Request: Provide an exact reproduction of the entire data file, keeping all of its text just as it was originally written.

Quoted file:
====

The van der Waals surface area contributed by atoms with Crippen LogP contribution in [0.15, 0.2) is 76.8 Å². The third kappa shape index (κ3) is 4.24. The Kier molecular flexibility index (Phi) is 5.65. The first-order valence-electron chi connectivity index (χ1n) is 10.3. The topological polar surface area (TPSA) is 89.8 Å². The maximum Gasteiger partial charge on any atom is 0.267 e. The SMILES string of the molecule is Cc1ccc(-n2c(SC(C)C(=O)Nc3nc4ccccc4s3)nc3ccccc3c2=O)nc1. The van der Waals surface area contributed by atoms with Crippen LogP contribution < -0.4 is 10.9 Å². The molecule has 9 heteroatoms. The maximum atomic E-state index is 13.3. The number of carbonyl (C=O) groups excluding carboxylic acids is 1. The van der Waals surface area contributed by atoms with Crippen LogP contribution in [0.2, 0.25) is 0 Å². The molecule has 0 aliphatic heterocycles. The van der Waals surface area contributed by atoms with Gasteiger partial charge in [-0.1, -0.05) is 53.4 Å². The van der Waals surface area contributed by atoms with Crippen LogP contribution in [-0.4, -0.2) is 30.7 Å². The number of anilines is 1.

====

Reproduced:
The van der Waals surface area contributed by atoms with Crippen LogP contribution in [0.15, 0.2) is 76.8 Å². The third kappa shape index (κ3) is 4.24. The Kier molecular flexibility index (Phi) is 5.65. The first-order valence-electron chi connectivity index (χ1n) is 10.3. The topological polar surface area (TPSA) is 89.8 Å². The maximum Gasteiger partial charge on any atom is 0.267 e. The SMILES string of the molecule is Cc1ccc(-n2c(SC(C)C(=O)Nc3nc4ccccc4s3)nc3ccccc3c2=O)nc1. The van der Waals surface area contributed by atoms with Crippen LogP contribution < -0.4 is 10.9 Å². The molecule has 9 heteroatoms. The maximum atomic E-state index is 13.3. The number of carbonyl (C=O) groups excluding carboxylic acids is 1. The van der Waals surface area contributed by atoms with Crippen LogP contribution in [0.2, 0.25) is 0 Å². The molecule has 0 aliphatic heterocycles. The van der Waals surface area contributed by atoms with Gasteiger partial charge in [-0.1, -0.05) is 53.4 Å². The van der Waals surface area contributed by atoms with Crippen LogP contribution in [-0.4, -0.2) is 30.7 Å². The number of anilines is 1.